Feeling Safe at School

Updated: Mar 17

Here at the NASCPC, we focus on helping schools develop safety ecosystems that encompass a holistic approach to safety.


A school safety ecosystem involves the integration of multiple elements working in tandem to:

  • Enhance situational awareness

  • Increase opportunities to identify and evaluate potential threats

  • Direct the appropriate combination of resources to mitigate, isolate, or eliminate a potential or actual threat

  • Implement emergency response protocols in a timely, efficient, and effective manner

“Meaningful school safety planning involves multiple components, operating in tandem, to be leveraged as both proactive and reactive keys for addressing complex safety issues.” - Chief Frank Kitzerow

We have had much success with our models and methodology, but there is another element that is necessary in achieving a robust and long-lived safety ecosystem program. How do the students feel about their safety at school?


Safety as a School Culture


A school safety plan is only as successful as the dedication it takes to maintain it. A district can have a plan, implement the plan, and still fail if those affected don't feel connected to the plan. Breaking through emotional trauma, mental health weaknesses, and developing trust with the student-body are all a part of a thorough safety ecosystem. We do this by establishing a vision and build on current plans by leveraging advisory groups at all levels. Advisory groups can:

  • Provide broader perspectives,

  • Identify loopholes and soft spots,

  • Help create a stronger plan,

  • Increase the opportunities for success, buy-in, and ownership,

  • Enhance feelings of safety (Being safe and feeling safe).

When students get the help and support they need, they begin to trust those that led them down that path. Once trust is established, students are able to refocus their attention on their education in ways that otherwise may not have happened.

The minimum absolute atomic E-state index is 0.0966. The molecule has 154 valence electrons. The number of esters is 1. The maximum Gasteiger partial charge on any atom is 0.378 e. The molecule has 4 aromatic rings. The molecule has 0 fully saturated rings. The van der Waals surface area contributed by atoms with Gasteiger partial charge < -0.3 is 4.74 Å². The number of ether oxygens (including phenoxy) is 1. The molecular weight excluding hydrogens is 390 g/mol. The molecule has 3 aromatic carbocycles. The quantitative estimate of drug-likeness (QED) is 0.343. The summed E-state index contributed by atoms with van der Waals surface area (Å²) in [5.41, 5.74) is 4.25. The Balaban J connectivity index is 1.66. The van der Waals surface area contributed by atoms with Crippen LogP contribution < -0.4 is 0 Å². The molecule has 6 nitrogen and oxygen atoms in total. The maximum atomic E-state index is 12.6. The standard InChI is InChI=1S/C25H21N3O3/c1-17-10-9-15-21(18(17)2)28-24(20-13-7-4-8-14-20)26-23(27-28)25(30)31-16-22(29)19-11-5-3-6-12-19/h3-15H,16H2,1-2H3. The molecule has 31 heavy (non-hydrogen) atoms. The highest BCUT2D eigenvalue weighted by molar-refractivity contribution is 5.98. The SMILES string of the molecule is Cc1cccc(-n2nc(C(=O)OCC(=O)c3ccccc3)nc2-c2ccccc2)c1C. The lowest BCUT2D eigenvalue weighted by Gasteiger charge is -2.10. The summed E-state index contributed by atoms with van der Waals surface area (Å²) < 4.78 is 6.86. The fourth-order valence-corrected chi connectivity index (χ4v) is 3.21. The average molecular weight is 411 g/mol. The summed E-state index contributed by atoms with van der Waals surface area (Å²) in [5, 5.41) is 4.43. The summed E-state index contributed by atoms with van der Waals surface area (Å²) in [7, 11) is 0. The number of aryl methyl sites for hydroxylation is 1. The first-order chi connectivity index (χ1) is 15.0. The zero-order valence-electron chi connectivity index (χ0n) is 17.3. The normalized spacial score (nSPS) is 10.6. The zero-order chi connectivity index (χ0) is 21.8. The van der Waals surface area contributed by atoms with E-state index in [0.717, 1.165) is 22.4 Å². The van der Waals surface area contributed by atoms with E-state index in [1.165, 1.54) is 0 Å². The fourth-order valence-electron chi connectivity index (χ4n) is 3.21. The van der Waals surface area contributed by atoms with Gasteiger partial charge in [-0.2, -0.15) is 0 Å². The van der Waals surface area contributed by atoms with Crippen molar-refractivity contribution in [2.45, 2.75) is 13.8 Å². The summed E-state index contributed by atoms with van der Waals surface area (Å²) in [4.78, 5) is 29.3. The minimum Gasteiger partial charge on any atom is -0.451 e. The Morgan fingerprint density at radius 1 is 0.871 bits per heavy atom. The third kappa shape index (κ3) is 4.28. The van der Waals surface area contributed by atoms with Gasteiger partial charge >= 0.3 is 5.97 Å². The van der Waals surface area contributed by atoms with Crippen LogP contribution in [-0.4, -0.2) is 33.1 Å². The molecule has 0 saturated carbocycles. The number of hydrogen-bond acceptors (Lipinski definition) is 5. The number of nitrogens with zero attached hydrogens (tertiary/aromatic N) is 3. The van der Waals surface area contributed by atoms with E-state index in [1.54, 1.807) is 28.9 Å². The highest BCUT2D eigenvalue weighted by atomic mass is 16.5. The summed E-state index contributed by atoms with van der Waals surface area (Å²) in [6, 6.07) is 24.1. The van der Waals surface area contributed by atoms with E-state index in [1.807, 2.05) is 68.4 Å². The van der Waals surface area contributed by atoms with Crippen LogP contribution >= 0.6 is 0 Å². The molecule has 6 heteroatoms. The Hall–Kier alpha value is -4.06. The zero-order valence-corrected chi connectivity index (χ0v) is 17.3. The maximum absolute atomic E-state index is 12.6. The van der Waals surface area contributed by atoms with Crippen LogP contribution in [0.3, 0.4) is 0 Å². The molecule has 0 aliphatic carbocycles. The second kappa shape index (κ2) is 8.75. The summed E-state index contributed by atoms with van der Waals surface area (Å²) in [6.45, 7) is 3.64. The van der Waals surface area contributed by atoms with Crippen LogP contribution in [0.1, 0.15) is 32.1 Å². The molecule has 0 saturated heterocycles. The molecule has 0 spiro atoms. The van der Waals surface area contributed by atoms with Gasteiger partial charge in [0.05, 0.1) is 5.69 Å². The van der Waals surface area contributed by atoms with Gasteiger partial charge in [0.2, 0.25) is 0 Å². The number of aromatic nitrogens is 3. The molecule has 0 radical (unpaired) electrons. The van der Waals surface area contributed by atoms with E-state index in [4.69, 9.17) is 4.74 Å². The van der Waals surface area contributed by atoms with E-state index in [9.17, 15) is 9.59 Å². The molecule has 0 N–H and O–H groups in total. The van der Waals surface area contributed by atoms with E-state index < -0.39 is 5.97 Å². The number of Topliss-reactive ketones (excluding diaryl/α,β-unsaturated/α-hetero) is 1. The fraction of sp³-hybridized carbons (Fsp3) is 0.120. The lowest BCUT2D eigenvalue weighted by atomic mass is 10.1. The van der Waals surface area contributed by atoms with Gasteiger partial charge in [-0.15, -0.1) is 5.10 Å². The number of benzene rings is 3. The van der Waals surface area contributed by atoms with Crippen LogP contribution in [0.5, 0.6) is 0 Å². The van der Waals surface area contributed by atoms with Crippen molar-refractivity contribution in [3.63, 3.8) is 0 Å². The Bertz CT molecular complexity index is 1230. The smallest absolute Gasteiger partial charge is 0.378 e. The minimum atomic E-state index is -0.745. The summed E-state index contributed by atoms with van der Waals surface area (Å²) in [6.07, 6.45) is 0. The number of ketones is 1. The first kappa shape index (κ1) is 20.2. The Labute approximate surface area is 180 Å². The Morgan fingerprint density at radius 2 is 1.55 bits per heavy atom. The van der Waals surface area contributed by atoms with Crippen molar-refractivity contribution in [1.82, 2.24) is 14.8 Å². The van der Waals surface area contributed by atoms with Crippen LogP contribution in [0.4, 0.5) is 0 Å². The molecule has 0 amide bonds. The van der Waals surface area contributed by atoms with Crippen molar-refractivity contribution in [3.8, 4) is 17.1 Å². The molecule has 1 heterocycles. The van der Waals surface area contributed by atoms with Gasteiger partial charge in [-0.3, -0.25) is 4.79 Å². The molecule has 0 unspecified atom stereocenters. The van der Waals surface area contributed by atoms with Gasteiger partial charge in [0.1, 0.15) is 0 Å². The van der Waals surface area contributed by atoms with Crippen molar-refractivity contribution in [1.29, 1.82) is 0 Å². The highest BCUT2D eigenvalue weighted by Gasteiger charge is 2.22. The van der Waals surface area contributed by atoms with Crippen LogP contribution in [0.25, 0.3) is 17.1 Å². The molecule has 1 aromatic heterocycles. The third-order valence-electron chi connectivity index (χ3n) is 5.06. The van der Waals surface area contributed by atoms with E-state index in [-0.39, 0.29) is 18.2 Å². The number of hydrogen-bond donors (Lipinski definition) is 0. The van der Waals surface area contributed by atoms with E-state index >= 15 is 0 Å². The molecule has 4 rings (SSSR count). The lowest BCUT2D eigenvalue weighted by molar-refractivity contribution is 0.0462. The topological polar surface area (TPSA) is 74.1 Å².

Imagine reading a great book. You are nestled in your warm soft bed. You have a nice glass of water, good lighting, peace, and quiet. In these circumstances, you can enjoy your book and absorb the words. Now imagine reading that same book in another situation, where someone is staring at you, giving you dirty looks, or even verbally intimidating you. Imagine feeling scared or anxious and trying to focus on your book. In which scenario would you enjoy your book? In which scenario would you even remember what you read? This is what happens with distracted learning. When students are distracted with feelings of fear, anxiety, anger, etc., they aren't capable of embracing the learning experience in a meaningful way. Their minds are distracted because their emotions are distracted. As educators, if we can give students an environment of support and feelings of safety, we are opening their minds to other opportunities to be able to focus on growth.



We are the gatekeepers for the next generation of leaders. Students today face challenges in school that we, as adults, did not. Active shooter drills are something that every child experiences now. Active shooter drills are necessary, because the world we live in today has made them necessary. We must consider how these shifts in cultural safety have changed. Now add in the Covid-19 pandemic lockdowns/restrictions, facial coverings masking visual emotions, political uprisings/riots, financial instability,...the list goes on. These shifts affect communities. Schools are a microcosm of those communities. The children need our support. The children deserve to go to schools and feel the safe haven of those environments. Kids deserve to just be kids again without the weight of our world upon them at such tender young ages.


Here at the NASCPC we can help you build a path to success. We understand the roadmap because we have traveled the roads. If you are interested in evolving your school safety ecosystem, please contact us today.


#WeAreSchoolSafety



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